-rw-------   1 f098     cru       2962918 Jul 25 15:25 tmn.0707241721.dat
-rw-------   1 f098     cru             0 Jul 25 15:25 tmx.0702091313.dtb.lost
-rw-------   1 f098     cru       2962918 Jul 25 15:25 tmx.0707241721.dat

act.0707241721.dat: hopefully-complete record of all activities

mergeinfo() trails)

mat.0707241721.dat: hopefully-complete list of all merges and log.0707241721.dat: hopefully-useful log of odd happenings (and pairings

tmn.0707021605.dtb.lost: too-small collection of unpaired stations

tmn.0707241721.dat: too-small output database

tmx.0702091313.dtb.lost: MUCH too-small collection of unpaired stations!!!

tmx.0707241721.dat: too-small (but hey, the same size as the twin) output database

ANALYSIS

Well, LOL, the reason the output databases are so small is that every station looks like this:

9999810  -748  10932  114 SEMPOR               INDONESIA     1971 2000    -999 -999.00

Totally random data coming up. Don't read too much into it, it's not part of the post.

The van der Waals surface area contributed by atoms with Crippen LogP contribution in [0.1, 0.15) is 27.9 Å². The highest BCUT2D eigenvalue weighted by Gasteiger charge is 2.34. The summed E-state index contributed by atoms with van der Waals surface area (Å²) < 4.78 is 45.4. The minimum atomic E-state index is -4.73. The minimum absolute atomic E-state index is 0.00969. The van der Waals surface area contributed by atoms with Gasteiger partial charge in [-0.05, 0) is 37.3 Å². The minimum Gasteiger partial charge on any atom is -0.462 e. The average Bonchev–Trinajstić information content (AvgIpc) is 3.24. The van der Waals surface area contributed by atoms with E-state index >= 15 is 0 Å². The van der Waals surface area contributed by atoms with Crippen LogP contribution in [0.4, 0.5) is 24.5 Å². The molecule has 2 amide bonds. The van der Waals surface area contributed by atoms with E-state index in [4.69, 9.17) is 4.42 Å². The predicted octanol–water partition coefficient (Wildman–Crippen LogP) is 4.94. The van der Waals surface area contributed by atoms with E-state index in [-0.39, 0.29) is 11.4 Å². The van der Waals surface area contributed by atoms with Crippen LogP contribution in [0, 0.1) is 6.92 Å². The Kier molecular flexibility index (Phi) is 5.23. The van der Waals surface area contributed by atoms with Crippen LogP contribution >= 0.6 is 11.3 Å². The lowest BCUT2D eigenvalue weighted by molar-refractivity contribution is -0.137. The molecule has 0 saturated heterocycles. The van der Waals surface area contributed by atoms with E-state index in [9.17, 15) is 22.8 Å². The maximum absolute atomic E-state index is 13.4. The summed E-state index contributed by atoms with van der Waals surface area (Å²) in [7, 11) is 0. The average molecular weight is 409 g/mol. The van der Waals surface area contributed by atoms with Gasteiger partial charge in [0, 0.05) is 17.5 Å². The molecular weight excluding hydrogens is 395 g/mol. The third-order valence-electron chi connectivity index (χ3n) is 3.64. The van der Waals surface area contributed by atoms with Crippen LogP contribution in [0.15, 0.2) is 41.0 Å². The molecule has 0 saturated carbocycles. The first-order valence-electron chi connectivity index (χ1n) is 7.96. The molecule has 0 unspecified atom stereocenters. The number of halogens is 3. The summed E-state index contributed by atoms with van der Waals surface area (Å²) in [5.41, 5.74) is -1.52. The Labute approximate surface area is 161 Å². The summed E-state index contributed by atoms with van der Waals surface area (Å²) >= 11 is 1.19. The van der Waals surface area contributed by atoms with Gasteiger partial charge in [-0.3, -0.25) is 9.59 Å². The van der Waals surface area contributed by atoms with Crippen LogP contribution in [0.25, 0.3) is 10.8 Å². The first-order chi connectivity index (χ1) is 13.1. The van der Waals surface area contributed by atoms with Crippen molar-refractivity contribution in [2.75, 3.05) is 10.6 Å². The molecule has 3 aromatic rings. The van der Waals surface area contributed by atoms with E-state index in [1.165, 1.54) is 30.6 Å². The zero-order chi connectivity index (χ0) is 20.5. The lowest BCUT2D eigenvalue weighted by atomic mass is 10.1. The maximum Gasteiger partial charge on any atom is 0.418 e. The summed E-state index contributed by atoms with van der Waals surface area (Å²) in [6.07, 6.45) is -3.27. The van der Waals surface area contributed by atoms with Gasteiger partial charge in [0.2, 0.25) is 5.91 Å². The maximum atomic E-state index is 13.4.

6190-9999-9999-9999-9999-9999-9999-9999-9999-9999-9999-9999-9999
1971  229  225  225  229  229-9999  223  221  222  225  224-9999

Yes - just one line of data. The write loops went from start year to start year. Ho hum :-/

Not as easy to fix as you might think, seeing as the data may well be the result of a merge and
so can't just be pasted in from the source database.

As for the 'unbalanced' 'lost' files: well for a start, the same error as above (just one line of data),
then on top of that, both sets written to the same file. what time did I write that bit, 3am?!! Ecch.

33. So, as expected.. I'm gonna have to write in clauses to make use of the log, act and mat files. I so do
not want to do this.. but not as much as I don't want to do a day's interacting again!!

Got it to work.. sort of. Turns out I had included enough information in the ACT file, and so was able to
write auminmaxresync.for. A few teething troubles, but two new databases ('tm[n|x].0707301343.dtb')
created with 13654 stations in each. And yes - the headers are identical :-)

[edit: see below - the 'final' databases are tm*.0708071548.dtb]

Here are the header counts, demonstrating that something's still not quite right..

Original:
   14355 tmn.0707021605.dtb.heads

New:
   13654 tmn.0707301343.dtb.heads

Lost/merged:
   14318 tmn.0707021605.dtb.lost.heads (should be 14355-13654-37 = 664?)
      37 tmn.0707021605.dtb.merg.heads (seems low)

Original: